Ratner’s first step towards that, right now, is just creating clear, easy-to-understand websites for blockchain companies. He points out to me that his approach to writing isn’t any different than when he was a Creative Lead at Google. “You really don’t have to throw out the baby with the bathwater,” he tells me. “But I do think it will take some time to crystallize what the story is to developers, to investors, to journalists, to early adopters, and finally, to the point that the technology is contributing really in a global way on an everyday basis.”
Zi Wang, CEO of Timeless, a company aiming to actuate the service economy, really hopes someone will crack the code to blockchain in the next year.
“We must create some meaningful value, something people can bring home and say, Oh, I really enjoy this,” Wang said. “Other than the investors and the crypto holders, you don’t get joy out of blockchain.”
Wang tells me his ideal future scenario is one where everybody would be using blockchain and actually enjoy using it, just as today’s mobile apps work, but he doesn’t think the space is quite there yet.
It’s why Wang wanted Timeless to first narrow down the exact problem they aim to solve, in order to provide a tangible, helpful use case for the market. Wang tells me that the team collectively processed at least 200 white papers in the process of publishing their own.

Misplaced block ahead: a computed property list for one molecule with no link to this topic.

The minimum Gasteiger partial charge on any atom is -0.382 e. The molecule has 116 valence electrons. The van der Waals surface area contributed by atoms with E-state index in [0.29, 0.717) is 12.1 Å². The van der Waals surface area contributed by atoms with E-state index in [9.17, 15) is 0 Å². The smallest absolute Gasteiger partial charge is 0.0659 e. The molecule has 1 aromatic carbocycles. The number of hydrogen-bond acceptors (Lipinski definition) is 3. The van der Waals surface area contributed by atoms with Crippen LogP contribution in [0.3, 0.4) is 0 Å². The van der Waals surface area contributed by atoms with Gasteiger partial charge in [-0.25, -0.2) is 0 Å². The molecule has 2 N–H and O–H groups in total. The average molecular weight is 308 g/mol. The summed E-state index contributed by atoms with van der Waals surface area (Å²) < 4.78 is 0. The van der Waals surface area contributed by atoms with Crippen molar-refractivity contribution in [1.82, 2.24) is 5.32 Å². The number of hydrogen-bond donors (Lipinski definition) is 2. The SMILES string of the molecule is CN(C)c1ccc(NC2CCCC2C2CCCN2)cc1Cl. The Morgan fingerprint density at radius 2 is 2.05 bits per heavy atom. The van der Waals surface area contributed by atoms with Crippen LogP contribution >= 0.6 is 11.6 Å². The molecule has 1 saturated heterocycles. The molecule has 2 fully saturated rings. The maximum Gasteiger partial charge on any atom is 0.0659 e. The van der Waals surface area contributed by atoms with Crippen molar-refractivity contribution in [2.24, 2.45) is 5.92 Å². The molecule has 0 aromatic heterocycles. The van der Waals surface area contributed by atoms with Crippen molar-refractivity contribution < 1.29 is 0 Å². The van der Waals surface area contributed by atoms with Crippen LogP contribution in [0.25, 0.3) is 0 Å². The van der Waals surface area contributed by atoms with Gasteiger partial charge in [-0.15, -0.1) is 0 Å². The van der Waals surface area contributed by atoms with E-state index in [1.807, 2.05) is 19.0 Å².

What Wang finds interesting in this process is having discussions around topics he never thought about in his career in tech: basic economics. “Before this, it was just the business model of buying low and selling high,” he said. “Now, we’re digging deep into economic theories from the last 2–3 years to help us think about the market design for blockchain.”
Ratner agrees in that the space needs a system that more user-friendly. “That’s the real story of blockchain — how are we going to design a system that is easier to use?” he said. “Because right now, it’s not, which makes whatever associations blockchain has with the mainstream population isn’t necessarily positive. And changing the perception is going to be the biggest hurdle, along with technological ones, to move the whole industry forward.”
“That’s the real story of blockchain — how are we going to design a system that is easier to use?” Ratner said. “Because right now, it’s not.”
Even Jacqueline Kwok, Head of Business Development at crypto wallet company Arcana, tells me she finds it hard to keep track of all the updates in her industry, which makes me feel a little better about my own level of understanding. What differs between her and me (and perhaps everyone else outside of the space) is that she enjoys the constant learning process.